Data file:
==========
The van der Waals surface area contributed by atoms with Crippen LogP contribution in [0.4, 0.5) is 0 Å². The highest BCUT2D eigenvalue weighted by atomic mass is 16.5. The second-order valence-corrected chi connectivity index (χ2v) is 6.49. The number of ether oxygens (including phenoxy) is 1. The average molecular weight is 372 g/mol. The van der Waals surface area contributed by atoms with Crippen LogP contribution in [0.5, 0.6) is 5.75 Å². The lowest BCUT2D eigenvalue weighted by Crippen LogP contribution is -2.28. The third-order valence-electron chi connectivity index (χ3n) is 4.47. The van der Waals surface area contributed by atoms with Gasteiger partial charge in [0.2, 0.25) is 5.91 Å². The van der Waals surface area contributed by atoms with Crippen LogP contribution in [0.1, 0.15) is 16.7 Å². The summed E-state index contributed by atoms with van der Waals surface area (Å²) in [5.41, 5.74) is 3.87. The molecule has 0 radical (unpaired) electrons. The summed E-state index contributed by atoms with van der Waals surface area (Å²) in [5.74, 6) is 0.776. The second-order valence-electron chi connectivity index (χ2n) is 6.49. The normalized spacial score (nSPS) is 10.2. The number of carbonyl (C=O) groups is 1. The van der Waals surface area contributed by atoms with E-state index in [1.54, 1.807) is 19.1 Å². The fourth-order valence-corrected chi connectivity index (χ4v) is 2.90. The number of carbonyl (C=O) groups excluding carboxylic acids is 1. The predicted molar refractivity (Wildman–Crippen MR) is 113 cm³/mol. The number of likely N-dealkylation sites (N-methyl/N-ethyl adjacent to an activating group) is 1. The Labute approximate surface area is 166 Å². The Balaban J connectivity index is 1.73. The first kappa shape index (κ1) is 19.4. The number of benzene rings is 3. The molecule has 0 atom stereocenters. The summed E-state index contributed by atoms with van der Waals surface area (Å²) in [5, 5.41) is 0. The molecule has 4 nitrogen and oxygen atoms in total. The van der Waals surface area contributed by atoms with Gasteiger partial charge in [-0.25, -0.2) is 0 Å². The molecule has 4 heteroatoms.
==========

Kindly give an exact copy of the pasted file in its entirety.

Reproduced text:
The van der Waals surface area contributed by atoms with Crippen LogP contribution in [0.4, 0.5) is 0 Å². The highest BCUT2D eigenvalue weighted by atomic mass is 16.5. The second-order valence-corrected chi connectivity index (χ2v) is 6.49. The number of ether oxygens (including phenoxy) is 1. The average molecular weight is 372 g/mol. The van der Waals surface area contributed by atoms with Crippen LogP contribution in [0.5, 0.6) is 5.75 Å². The lowest BCUT2D eigenvalue weighted by Crippen LogP contribution is -2.28. The third-order valence-electron chi connectivity index (χ3n) is 4.47. The van der Waals surface area contributed by atoms with Gasteiger partial charge in [0.2, 0.25) is 5.91 Å². The van der Waals surface area contributed by atoms with Crippen LogP contribution in [0.1, 0.15) is 16.7 Å². The summed E-state index contributed by atoms with van der Waals surface area (Å²) in [5.41, 5.74) is 3.87. The molecule has 0 radical (unpaired) electrons. The summed E-state index contributed by atoms with van der Waals surface area (Å²) in [5.74, 6) is 0.776. The second-order valence-electron chi connectivity index (χ2n) is 6.49. The normalized spacial score (nSPS) is 10.2. The number of carbonyl (C=O) groups is 1. The van der Waals surface area contributed by atoms with E-state index in [1.54, 1.807) is 19.1 Å². The fourth-order valence-corrected chi connectivity index (χ4v) is 2.90. The number of carbonyl (C=O) groups excluding carboxylic acids is 1. The predicted molar refractivity (Wildman–Crippen MR) is 113 cm³/mol. The number of likely N-dealkylation sites (N-methyl/N-ethyl adjacent to an activating group) is 1. The Labute approximate surface area is 166 Å². The Balaban J connectivity index is 1.73. The first kappa shape index (κ1) is 19.4. The number of benzene rings is 3. The molecule has 0 atom stereocenters. The summed E-state index contributed by atoms with van der Waals surface area (Å²) in [5, 5.41) is 0. The molecule has 4 nitrogen and oxygen atoms in total. The van der Waals surface area contributed by atoms with Gasteiger partial charge in [-0.25, -0.2) is 0 Å². The molecule has 4 heteroatoms.